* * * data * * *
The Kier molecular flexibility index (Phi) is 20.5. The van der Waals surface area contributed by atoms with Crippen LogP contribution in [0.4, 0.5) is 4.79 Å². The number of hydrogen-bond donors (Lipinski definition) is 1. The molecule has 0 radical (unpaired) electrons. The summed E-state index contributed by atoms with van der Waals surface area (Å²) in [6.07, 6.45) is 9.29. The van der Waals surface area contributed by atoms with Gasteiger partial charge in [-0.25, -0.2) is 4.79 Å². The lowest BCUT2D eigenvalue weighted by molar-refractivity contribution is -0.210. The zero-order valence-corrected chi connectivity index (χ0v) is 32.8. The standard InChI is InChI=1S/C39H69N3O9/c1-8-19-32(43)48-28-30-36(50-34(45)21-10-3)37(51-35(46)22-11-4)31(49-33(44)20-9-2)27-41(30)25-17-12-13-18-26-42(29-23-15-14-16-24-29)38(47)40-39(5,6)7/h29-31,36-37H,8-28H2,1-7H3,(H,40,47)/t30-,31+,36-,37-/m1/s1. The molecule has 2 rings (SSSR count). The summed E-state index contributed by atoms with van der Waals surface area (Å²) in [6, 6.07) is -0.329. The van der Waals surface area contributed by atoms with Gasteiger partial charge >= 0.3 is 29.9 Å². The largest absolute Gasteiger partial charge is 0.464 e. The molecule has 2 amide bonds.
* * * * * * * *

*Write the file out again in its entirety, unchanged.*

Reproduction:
The Kier molecular flexibility index (Phi) is 20.5. The van der Waals surface area contributed by atoms with Crippen LogP contribution in [0.4, 0.5) is 4.79 Å². The number of hydrogen-bond donors (Lipinski definition) is 1. The molecule has 0 radical (unpaired) electrons. The summed E-state index contributed by atoms with van der Waals surface area (Å²) in [6.07, 6.45) is 9.29. The van der Waals surface area contributed by atoms with Gasteiger partial charge in [-0.25, -0.2) is 4.79 Å². The lowest BCUT2D eigenvalue weighted by molar-refractivity contribution is -0.210. The zero-order valence-corrected chi connectivity index (χ0v) is 32.8. The standard InChI is InChI=1S/C39H69N3O9/c1-8-19-32(43)48-28-30-36(50-34(45)21-10-3)37(51-35(46)22-11-4)31(49-33(44)20-9-2)27-41(30)25-17-12-13-18-26-42(29-23-15-14-16-24-29)38(47)40-39(5,6)7/h29-31,36-37H,8-28H2,1-7H3,(H,40,47)/t30-,31+,36-,37-/m1/s1. The molecule has 2 rings (SSSR count). The summed E-state index contributed by atoms with van der Waals surface area (Å²) in [6, 6.07) is -0.329. The van der Waals surface area contributed by atoms with Gasteiger partial charge >= 0.3 is 29.9 Å². The largest absolute Gasteiger partial charge is 0.464 e. The molecule has 2 amide bonds.